Long ago there were a couple of times when a visit to the Leicestershire County Council offices were required. Going round the back to park, it was no more than an ordinary building in an ordinary street of a drab midlands town.
The name “Greyfriars” should have meant something but it did not apart from wondering why the County Education Department should call itself after Billy Bunter’s comic school. It was much later that I realised the history.
If the local archaeologists are right it is possible that I, along with thousands of others, have walked over the grave of King Richard III, who died at the Battle of Bosworth, known to me as a cycle ride to a town with a couple of decent pubs.
In the press coverage of the discovery of human remains which are consistent with what is known about Richard there have been some to say that he should be remembered as “the last English King”. Which has me puzzled.
The genealogy of the royal and associated families of the 15th Century and earlier is far too complex for a shortish post but it depends on what you mean by “English”. English by residence, maybe, and by territorial possessions and title, also; but by descent and caste of mind, perhaps not?
A great deal of it and the Wars of the Roses, turn on the fact that Lionel of Antwerp, Duke of Clarence (not the one who finished in the wine tub), the second son of King Edward III left an only daughter as heiress, whose claim so the throne was simply ignored when King Richard II was overthrown and died.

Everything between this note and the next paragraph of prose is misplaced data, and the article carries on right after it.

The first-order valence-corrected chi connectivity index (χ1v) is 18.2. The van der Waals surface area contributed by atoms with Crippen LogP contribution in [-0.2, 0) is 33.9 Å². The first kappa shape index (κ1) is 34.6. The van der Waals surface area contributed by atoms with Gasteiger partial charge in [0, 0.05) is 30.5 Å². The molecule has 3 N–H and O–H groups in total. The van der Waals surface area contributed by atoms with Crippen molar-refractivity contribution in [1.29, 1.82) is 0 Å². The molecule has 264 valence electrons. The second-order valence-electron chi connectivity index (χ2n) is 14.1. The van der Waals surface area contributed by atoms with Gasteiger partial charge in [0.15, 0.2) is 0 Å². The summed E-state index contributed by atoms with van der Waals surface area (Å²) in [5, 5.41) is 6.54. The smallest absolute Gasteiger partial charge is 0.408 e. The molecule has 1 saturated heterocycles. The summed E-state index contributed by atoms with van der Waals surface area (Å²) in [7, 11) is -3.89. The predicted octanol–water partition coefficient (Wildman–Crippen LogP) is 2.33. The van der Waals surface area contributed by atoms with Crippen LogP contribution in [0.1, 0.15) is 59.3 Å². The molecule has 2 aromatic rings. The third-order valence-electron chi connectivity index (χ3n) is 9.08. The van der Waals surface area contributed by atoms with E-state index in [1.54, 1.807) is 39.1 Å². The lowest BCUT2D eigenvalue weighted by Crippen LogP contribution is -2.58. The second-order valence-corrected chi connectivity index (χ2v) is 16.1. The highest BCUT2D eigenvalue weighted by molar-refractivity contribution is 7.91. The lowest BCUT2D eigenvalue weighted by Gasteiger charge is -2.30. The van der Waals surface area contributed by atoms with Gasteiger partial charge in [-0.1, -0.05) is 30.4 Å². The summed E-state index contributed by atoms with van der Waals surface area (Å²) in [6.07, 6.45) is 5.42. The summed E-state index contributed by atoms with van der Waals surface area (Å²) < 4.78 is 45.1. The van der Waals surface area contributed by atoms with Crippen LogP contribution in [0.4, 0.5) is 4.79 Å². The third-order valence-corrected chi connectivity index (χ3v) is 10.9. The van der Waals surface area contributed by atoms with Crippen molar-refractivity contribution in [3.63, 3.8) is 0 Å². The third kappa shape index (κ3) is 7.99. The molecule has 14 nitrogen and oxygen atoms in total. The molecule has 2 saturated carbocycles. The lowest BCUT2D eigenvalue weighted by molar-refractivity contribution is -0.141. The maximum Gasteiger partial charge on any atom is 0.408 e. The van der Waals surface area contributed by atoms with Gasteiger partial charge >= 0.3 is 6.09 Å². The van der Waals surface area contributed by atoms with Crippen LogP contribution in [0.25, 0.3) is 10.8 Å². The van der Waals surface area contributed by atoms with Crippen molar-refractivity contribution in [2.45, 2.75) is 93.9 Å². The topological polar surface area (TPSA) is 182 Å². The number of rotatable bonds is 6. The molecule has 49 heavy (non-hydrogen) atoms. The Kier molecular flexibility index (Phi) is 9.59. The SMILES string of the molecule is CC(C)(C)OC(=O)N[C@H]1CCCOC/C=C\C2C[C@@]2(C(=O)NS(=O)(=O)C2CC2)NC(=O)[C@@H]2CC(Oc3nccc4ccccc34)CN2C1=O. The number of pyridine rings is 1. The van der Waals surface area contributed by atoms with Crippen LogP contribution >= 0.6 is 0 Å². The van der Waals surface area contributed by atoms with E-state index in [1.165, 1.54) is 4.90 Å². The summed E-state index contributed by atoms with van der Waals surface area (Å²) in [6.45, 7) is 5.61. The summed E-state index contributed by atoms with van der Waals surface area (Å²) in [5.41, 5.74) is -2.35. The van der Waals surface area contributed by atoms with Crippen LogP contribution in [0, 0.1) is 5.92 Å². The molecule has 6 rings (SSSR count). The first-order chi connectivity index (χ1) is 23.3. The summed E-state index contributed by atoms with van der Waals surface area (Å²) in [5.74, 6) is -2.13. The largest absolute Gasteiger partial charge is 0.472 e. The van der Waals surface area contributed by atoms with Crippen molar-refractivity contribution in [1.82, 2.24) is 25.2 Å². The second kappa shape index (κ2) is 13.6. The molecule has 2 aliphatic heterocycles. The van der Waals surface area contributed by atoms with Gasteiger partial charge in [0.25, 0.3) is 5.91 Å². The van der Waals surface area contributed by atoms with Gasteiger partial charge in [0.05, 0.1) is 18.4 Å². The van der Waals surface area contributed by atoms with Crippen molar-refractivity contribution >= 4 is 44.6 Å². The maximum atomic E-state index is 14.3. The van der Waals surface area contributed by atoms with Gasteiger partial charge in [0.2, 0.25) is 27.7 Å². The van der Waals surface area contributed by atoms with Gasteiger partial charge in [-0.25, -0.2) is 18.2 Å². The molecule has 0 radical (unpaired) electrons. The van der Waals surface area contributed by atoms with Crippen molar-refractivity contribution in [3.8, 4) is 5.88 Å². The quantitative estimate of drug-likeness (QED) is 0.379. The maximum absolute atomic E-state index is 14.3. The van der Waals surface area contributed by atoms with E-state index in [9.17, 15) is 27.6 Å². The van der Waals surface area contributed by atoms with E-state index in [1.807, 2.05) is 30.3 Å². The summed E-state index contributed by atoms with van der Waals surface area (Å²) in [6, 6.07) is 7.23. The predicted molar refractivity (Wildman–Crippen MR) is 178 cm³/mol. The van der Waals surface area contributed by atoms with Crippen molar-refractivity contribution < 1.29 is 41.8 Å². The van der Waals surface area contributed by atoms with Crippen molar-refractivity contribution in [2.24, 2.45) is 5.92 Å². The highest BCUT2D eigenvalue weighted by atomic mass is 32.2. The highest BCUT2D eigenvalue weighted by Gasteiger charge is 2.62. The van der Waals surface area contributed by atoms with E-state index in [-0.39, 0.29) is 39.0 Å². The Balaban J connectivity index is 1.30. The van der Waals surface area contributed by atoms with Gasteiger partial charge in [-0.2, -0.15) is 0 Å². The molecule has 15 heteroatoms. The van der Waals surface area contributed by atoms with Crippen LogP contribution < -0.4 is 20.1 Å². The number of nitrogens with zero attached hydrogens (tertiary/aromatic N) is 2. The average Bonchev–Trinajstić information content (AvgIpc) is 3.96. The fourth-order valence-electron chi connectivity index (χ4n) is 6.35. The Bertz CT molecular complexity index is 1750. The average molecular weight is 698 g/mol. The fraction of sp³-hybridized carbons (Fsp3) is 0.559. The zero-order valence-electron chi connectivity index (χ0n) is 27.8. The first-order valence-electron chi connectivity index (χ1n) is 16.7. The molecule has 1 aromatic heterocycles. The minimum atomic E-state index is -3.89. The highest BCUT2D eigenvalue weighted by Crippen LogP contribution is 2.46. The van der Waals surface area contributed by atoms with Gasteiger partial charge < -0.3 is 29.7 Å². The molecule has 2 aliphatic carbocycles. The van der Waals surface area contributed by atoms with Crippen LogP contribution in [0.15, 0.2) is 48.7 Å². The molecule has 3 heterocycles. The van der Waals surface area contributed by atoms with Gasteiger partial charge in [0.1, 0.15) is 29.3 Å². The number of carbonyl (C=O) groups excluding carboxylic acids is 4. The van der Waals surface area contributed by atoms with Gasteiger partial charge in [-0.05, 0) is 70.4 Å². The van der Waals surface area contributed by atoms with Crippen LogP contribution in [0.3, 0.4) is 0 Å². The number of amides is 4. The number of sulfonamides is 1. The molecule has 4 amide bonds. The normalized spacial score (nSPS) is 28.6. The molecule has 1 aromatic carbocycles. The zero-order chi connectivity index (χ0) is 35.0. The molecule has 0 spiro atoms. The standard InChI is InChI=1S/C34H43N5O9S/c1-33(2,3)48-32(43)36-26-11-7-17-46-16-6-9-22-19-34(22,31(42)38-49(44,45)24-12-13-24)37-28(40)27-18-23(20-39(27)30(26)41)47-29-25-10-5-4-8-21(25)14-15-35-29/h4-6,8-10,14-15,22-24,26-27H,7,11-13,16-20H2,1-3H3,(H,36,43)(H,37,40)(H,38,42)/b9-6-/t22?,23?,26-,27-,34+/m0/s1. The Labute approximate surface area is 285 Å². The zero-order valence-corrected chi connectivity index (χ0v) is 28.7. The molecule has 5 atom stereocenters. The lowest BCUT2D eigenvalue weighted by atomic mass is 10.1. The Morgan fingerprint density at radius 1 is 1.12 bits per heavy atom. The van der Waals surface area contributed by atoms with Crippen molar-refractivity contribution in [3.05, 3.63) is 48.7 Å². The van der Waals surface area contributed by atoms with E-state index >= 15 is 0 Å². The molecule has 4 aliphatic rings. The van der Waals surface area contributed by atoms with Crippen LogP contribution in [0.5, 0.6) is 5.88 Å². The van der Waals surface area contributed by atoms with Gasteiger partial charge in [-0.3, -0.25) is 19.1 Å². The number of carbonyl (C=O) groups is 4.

If you track back from the King Richard III of a century later you find his ancestry on both paternal and maternal sides in the royal and high magnate families in England. They were clearly part of and intermarried amongst the elite of
could be regarded as a Norman Plantagenet caste that had held power since 1066.
Apart from King Richard II the norm was for the royal arms to have the Fleurs de Lys of
first quarter suggesting not just affiliation but a latent claim to that
thrown. The three lions in the second
quarter derive from the Arms of Anjou and this is in France . King Richard II made the mistake of putting
the arms of King Edward the Confessor into his which provided his rivals with
useful propaganda. France
This elite spoke as much French or more than English, it courts and houses had decorations, music and literature from
and indeed many of its
notions about manners and chivalry came from that source. France
The religion was that of
Rome and centred on the
Pope and for much of the 14th Century the Pope was at , theoretically
independent but in effect relying on the King of France for guidance and
The spiritual home of faith was
at least in the mind. Moreover, The
Church in that period in its power, land holdings, economic and financial
influence was very much the public sector of the period. Jerusalem
To return to family, when the Tudor (Welsh) King Henry VII assumed power after the death of King Richard III his wife was in theory English as well has his Beaufort mother, albeit both being members of the same group of families. All of King Henry VIII’s six wives were descended from King Edward I, including Ann Boleyn.
Of any of them, probably Ann had more English based ancestors than most. These were notably from the families of Welles, Bullen, Hoo and further back the Waterton’s. So when Queen Elizabeth I was claiming to be “English”, certainly in her female line she had a better case that any of her predecessors.
If you are looking for one of the Stuart most notable ancestors, you could try the very English St. Margaret of
. Alas you can no longer find her remains, the
Scots wrecked her shrine at Scotland Dunfermline and
scattered them to be lost forever.
Things are not always what they appear to be in families.